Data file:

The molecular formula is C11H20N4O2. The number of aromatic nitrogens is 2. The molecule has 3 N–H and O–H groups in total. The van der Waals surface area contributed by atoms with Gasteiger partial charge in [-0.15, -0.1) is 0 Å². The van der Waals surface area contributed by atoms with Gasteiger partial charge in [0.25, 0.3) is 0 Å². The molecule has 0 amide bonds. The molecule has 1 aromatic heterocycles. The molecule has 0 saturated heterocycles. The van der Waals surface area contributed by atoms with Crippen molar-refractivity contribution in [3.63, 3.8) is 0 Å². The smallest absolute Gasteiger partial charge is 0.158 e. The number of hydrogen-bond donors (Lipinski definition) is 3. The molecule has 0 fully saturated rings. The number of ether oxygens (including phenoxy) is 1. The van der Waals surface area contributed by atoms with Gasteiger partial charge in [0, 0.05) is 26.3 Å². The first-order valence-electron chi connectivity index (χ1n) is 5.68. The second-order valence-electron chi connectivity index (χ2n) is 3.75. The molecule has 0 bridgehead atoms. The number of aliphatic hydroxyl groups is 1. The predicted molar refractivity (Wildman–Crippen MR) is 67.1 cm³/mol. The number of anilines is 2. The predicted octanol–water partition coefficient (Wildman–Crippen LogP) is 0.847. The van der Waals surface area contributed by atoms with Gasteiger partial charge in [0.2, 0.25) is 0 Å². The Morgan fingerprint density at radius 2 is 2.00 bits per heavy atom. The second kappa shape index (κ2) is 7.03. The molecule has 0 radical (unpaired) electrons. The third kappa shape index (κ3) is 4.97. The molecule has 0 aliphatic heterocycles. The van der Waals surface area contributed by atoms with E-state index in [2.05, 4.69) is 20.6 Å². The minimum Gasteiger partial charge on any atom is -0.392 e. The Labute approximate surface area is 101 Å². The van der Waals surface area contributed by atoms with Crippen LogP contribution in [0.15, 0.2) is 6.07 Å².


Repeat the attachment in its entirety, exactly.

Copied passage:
The molecular formula is C11H20N4O2. The number of aromatic nitrogens is 2. The molecule has 3 N–H and O–H groups in total. The van der Waals surface area contributed by atoms with Gasteiger partial charge in [-0.15, -0.1) is 0 Å². The van der Waals surface area contributed by atoms with Gasteiger partial charge in [0.25, 0.3) is 0 Å². The molecule has 0 amide bonds. The molecule has 1 aromatic heterocycles. The molecule has 0 saturated heterocycles. The van der Waals surface area contributed by atoms with Crippen molar-refractivity contribution in [3.63, 3.8) is 0 Å². The smallest absolute Gasteiger partial charge is 0.158 e. The number of hydrogen-bond donors (Lipinski definition) is 3. The molecule has 0 fully saturated rings. The number of ether oxygens (including phenoxy) is 1. The van der Waals surface area contributed by atoms with Gasteiger partial charge in [0, 0.05) is 26.3 Å². The first-order valence-electron chi connectivity index (χ1n) is 5.68. The second-order valence-electron chi connectivity index (χ2n) is 3.75. The molecule has 0 bridgehead atoms. The number of aliphatic hydroxyl groups is 1. The predicted molar refractivity (Wildman–Crippen MR) is 67.1 cm³/mol. The number of anilines is 2. The predicted octanol–water partition coefficient (Wildman–Crippen LogP) is 0.847. The van der Waals surface area contributed by atoms with Gasteiger partial charge in [0.2, 0.25) is 0 Å². The Morgan fingerprint density at radius 2 is 2.00 bits per heavy atom. The second kappa shape index (κ2) is 7.03. The molecule has 0 radical (unpaired) electrons. The third kappa shape index (κ3) is 4.97. The molecule has 0 aliphatic heterocycles. The van der Waals surface area contributed by atoms with E-state index in [2.05, 4.69) is 20.6 Å². The minimum Gasteiger partial charge on any atom is -0.392 e. The Labute approximate surface area is 101 Å². The van der Waals surface area contributed by atoms with Crippen LogP contribution in [0.15, 0.2) is 6.07 Å².